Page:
Top Three Cheeses
3 Cheeses Not To Miss in Paris
Welcome to the first of many "Top Three" lists. Today we explore Le Bon Paris' staff's Top Three recommended cheeses to try while in Paris.
Hailing from the Eastern French province of Franche-Comté, Comté (pronounced konté) is by far the most popular cheese in France. It's not surprising then to learn that it is actually the most produced cheese in all of France, at approximately 64,000 tons annually. When you consider that the Eiffel Tower weighs in at 7,300 tons this means that just under 10 Eiffel Towers of Comté cheese are produced in France per year! With this popularity, you know it must be a staple of the French diet. This cow's milk cheese is a hard pressed cheese known for it's sweet and creamy side, but also it's hint of sharpness. It's perfect to eat just as it is, or grated on pasta. While the rind is eatable, we don't recommend it as it is a bit crusty and appetising.
2. Brie de Meaux
While the majority of cheese foodies are most-likely familiar with Brie, one of France's most famous cheeses, not everyone may know about Brie de Meaux. The word "de" in French means "of", so this it is literally Brie from the town of Meaux. Brie in general is only produced in the region of Brie, east of Paris. Brie de Meaux though is a specific kind of Brie only found in the town of Meaux, which is in the region of Brie. Because of this Brie de Meaux has the AOC (protected designation of origin) label which designates this cheese specific to this town. Brie is also a cow's milk cheese, but unlike Comté it is very soft, rich and creamy, and slightly sweet with a savoury finish. This cheese is so delicious it's said that the Emperor Charlemagne himself ordered 2 cart-loads a year! In addition, at the Congress of Vienna in 1815 this cheese was literally named the "King of [French] Cheeses" by Charles-Maurice Talleyrand (Ambassador of France to the UK). So, if you are a Brie fan, we'd encourage you to go the extra savvy mile and see what all the royal fuss is about. While not production is not as high as the Comté, an total of 6,774 tons is produced annually....almost ONE Eiffel Tower!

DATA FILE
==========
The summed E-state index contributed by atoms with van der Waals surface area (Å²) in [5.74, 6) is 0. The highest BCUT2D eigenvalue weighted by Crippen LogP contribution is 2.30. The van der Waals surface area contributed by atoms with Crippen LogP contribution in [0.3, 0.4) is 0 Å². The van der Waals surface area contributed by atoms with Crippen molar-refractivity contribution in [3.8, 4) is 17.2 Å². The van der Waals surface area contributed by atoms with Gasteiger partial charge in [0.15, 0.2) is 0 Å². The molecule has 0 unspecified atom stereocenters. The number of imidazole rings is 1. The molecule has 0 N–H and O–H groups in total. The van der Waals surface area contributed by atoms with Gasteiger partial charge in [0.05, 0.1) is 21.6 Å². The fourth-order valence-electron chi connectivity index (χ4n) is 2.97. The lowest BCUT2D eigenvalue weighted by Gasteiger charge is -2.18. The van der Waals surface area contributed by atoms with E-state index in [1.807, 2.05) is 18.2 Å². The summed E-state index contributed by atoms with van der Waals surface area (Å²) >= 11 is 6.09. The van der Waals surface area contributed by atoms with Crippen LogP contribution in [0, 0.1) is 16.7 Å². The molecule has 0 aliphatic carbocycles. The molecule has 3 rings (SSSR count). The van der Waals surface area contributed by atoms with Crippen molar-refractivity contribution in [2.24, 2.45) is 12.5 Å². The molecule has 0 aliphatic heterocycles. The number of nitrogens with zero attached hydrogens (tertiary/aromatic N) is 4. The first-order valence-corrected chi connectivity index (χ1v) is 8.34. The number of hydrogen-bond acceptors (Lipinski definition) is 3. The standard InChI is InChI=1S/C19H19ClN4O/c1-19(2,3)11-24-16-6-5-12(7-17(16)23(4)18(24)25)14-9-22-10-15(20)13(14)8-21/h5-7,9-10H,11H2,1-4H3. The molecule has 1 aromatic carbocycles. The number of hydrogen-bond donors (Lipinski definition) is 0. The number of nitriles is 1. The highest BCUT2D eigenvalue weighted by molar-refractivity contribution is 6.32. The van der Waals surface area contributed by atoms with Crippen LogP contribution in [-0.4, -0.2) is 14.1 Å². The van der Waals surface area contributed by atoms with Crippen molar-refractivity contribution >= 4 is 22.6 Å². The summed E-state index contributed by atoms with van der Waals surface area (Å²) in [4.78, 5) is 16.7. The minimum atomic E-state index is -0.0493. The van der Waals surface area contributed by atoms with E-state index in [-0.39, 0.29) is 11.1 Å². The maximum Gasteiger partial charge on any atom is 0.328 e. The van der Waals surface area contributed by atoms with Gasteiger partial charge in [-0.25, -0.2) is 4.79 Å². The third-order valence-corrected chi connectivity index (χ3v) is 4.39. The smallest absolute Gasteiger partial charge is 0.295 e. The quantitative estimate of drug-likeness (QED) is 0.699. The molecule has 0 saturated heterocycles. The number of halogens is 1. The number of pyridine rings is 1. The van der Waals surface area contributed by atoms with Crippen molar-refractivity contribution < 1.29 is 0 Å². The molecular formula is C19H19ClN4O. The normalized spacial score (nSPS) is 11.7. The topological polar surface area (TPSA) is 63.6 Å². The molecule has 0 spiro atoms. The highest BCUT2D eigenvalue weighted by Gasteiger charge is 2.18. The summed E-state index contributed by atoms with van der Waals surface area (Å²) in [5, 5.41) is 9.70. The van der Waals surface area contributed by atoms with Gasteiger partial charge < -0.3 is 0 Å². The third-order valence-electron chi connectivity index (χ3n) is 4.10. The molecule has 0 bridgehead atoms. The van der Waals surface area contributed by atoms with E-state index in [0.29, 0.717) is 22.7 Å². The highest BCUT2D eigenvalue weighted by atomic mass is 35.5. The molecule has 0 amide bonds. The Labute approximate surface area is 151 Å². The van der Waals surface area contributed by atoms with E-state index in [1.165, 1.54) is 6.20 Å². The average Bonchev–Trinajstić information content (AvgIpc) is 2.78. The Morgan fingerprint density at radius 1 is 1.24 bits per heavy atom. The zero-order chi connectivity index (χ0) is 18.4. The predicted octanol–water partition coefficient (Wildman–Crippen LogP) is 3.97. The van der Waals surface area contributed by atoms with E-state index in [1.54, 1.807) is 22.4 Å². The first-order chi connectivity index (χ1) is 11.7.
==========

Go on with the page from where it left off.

3. Vieux Gouda
Although technically from the Netherlands originally, Vieux Gouda ("old" Gouda) is now made in many countries, and France being one of them. While visiting a Fromagerie (cheese shop) in Paris we absolutely insist you try this amazing cheese. The name Gouda derives from the town of Gouda, but not because it was originally made there, but because it was originally traded there. In this specific case, Vieux Gouda is simply an aged Gouda cheese, with some ageing almost to 12 months. Ironically though, as this type of cheese dates from the 12th century it is literally one of the oldest cheeses in the world. The result of this ageing makes for a cheese very similar in texture and taste to Parmigiano-Reggiano. Flakey dry, but sharp and sweet at the same time. With this explosion of flavor, we know you won't be able to resist this treasure!
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